I had not expected to be headed there. Leaving the village of Dingle, a tiny, paragon of picture book Irishness, before nine that morning I'd planned to spend the day taking the long way to Killarney by driving the Dingle peninsula's coastal road. This narrow, 50km circular route must be among the most dramatic drives in the world, with views to the equally rugged Kerry peninsula to the south, cottages and fields formed by time-worn stone walls, ancient forts and castles, and lofty green hills ending in stony cliffs falling toward the breakers.
In any part of Ireland you're never very far away from history, sometimes fraught, sometimes fought, more often both. And on the peninsula road, you can journey back hundreds or thousands of years into the fraught and fought just by stopping the car.
Less than half an hour out of Dingle I'd come across a sign advertising an Iron Age fort built 500 years before the birth of Christ. So of course I stopped and wandered - at the cost of a few euros - among the ramparts and stones of An Dun Beag, the remains of a small but impressive promontory stronghold built on the very edge of a very high cliff.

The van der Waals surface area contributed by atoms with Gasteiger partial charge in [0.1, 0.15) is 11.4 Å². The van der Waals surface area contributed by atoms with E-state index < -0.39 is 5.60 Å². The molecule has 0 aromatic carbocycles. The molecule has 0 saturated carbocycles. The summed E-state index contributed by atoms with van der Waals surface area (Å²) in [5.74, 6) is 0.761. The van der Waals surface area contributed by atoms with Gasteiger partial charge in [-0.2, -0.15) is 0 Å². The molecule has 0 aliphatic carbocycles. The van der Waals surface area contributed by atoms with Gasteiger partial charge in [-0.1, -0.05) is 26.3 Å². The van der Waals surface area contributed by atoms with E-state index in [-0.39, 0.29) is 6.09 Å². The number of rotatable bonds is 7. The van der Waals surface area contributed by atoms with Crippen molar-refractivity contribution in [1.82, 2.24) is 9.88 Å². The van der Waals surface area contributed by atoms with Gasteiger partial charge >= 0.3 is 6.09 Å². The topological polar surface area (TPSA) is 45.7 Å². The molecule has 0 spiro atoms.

Back in the car and less than a minute up the road from An Dun Beag, I saw a sign advertising one of the increasingly rare (I'd read) "famine" cottages left in rural Ireland. So of course I stopped and wandered - at the cost of a few euros more - around a tiny rural farmhouse built in the 1840s and now containing a few life-sized mannequins of starving, 19th century rural types looking suitably rural and starved.